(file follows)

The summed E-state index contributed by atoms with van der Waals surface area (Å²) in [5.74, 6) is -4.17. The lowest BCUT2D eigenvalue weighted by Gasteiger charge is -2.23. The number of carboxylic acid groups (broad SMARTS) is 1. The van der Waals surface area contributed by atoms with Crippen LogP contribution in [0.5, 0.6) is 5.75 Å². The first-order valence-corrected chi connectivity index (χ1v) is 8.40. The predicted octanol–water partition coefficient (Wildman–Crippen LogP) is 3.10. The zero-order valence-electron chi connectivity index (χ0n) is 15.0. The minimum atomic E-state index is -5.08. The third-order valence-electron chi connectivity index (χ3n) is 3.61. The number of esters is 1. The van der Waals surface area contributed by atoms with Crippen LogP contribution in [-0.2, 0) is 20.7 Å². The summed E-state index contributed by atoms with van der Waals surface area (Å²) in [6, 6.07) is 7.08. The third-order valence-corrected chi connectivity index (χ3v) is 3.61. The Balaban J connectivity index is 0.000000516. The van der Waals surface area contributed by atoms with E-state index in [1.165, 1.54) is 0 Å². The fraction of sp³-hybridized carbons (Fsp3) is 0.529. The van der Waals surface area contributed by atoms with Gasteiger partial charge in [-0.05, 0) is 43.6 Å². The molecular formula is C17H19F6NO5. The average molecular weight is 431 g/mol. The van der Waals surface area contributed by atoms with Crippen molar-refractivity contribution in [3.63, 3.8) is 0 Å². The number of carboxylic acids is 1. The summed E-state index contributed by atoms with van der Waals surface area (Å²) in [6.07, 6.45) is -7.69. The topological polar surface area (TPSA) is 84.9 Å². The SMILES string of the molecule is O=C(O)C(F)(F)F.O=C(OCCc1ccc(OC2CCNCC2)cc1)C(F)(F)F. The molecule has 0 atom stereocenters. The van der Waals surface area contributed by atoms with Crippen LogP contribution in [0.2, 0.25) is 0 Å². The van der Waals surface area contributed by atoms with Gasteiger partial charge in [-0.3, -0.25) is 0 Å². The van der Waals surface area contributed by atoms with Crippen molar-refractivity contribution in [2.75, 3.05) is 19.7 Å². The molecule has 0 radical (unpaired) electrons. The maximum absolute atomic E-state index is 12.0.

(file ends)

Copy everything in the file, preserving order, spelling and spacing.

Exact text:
The summed E-state index contributed by atoms with van der Waals surface area (Å²) in [5.74, 6) is -4.17. The lowest BCUT2D eigenvalue weighted by Gasteiger charge is -2.23. The number of carboxylic acid groups (broad SMARTS) is 1. The van der Waals surface area contributed by atoms with Crippen LogP contribution in [0.5, 0.6) is 5.75 Å². The first-order valence-corrected chi connectivity index (χ1v) is 8.40. The predicted octanol–water partition coefficient (Wildman–Crippen LogP) is 3.10. The zero-order valence-electron chi connectivity index (χ0n) is 15.0. The minimum atomic E-state index is -5.08. The third-order valence-electron chi connectivity index (χ3n) is 3.61. The number of esters is 1. The van der Waals surface area contributed by atoms with Crippen LogP contribution in [-0.2, 0) is 20.7 Å². The summed E-state index contributed by atoms with van der Waals surface area (Å²) in [6, 6.07) is 7.08. The third-order valence-corrected chi connectivity index (χ3v) is 3.61. The Balaban J connectivity index is 0.000000516. The van der Waals surface area contributed by atoms with E-state index in [1.165, 1.54) is 0 Å². The fraction of sp³-hybridized carbons (Fsp3) is 0.529. The van der Waals surface area contributed by atoms with Gasteiger partial charge in [-0.05, 0) is 43.6 Å². The molecular formula is C17H19F6NO5. The average molecular weight is 431 g/mol. The van der Waals surface area contributed by atoms with Crippen molar-refractivity contribution in [3.63, 3.8) is 0 Å². The number of carboxylic acids is 1. The summed E-state index contributed by atoms with van der Waals surface area (Å²) in [6.07, 6.45) is -7.69. The topological polar surface area (TPSA) is 84.9 Å². The SMILES string of the molecule is O=C(O)C(F)(F)F.O=C(OCCc1ccc(OC2CCNCC2)cc1)C(F)(F)F. The molecule has 0 atom stereocenters. The van der Waals surface area contributed by atoms with Crippen LogP contribution in [0.2, 0.25) is 0 Å². The van der Waals surface area contributed by atoms with Gasteiger partial charge in [-0.3, -0.25) is 0 Å². The van der Waals surface area contributed by atoms with Crippen molar-refractivity contribution in [2.75, 3.05) is 19.7 Å². The molecule has 0 radical (unpaired) electrons. The maximum absolute atomic E-state index is 12.0.